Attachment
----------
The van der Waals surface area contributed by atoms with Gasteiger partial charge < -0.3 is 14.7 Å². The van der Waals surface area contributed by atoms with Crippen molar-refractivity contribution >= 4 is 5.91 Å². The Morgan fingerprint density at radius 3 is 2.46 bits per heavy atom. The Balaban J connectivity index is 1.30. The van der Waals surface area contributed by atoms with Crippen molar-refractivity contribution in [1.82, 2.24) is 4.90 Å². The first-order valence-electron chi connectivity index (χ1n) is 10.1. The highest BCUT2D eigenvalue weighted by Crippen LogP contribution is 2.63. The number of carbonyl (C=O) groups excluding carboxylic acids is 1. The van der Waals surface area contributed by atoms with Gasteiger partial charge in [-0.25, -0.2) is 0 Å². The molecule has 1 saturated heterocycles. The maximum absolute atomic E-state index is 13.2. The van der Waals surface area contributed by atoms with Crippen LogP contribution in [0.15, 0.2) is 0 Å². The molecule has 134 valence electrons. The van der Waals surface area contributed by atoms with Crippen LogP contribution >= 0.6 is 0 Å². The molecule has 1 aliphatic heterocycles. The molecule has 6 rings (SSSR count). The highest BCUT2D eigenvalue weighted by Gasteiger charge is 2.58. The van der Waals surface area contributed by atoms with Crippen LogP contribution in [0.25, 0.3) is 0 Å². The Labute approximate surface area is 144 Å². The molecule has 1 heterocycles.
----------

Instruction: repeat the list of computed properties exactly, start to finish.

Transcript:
The van der Waals surface area contributed by atoms with Gasteiger partial charge < -0.3 is 14.7 Å². The van der Waals surface area contributed by atoms with Crippen molar-refractivity contribution >= 4 is 5.91 Å². The Morgan fingerprint density at radius 3 is 2.46 bits per heavy atom. The Balaban J connectivity index is 1.30. The van der Waals surface area contributed by atoms with Crippen molar-refractivity contribution in [1.82, 2.24) is 4.90 Å². The first-order valence-electron chi connectivity index (χ1n) is 10.1. The highest BCUT2D eigenvalue weighted by Crippen LogP contribution is 2.63. The number of carbonyl (C=O) groups excluding carboxylic acids is 1. The van der Waals surface area contributed by atoms with Gasteiger partial charge in [-0.25, -0.2) is 0 Å². The molecule has 1 saturated heterocycles. The maximum absolute atomic E-state index is 13.2. The van der Waals surface area contributed by atoms with Crippen LogP contribution in [0.15, 0.2) is 0 Å². The molecule has 134 valence electrons. The van der Waals surface area contributed by atoms with Crippen LogP contribution >= 0.6 is 0 Å². The molecule has 1 aliphatic heterocycles. The molecule has 6 rings (SSSR count). The highest BCUT2D eigenvalue weighted by Gasteiger charge is 2.58. The van der Waals surface area contributed by atoms with Crippen LogP contribution in [0.25, 0.3) is 0 Å². The Labute approximate surface area is 144 Å². The molecule has 1 heterocycles.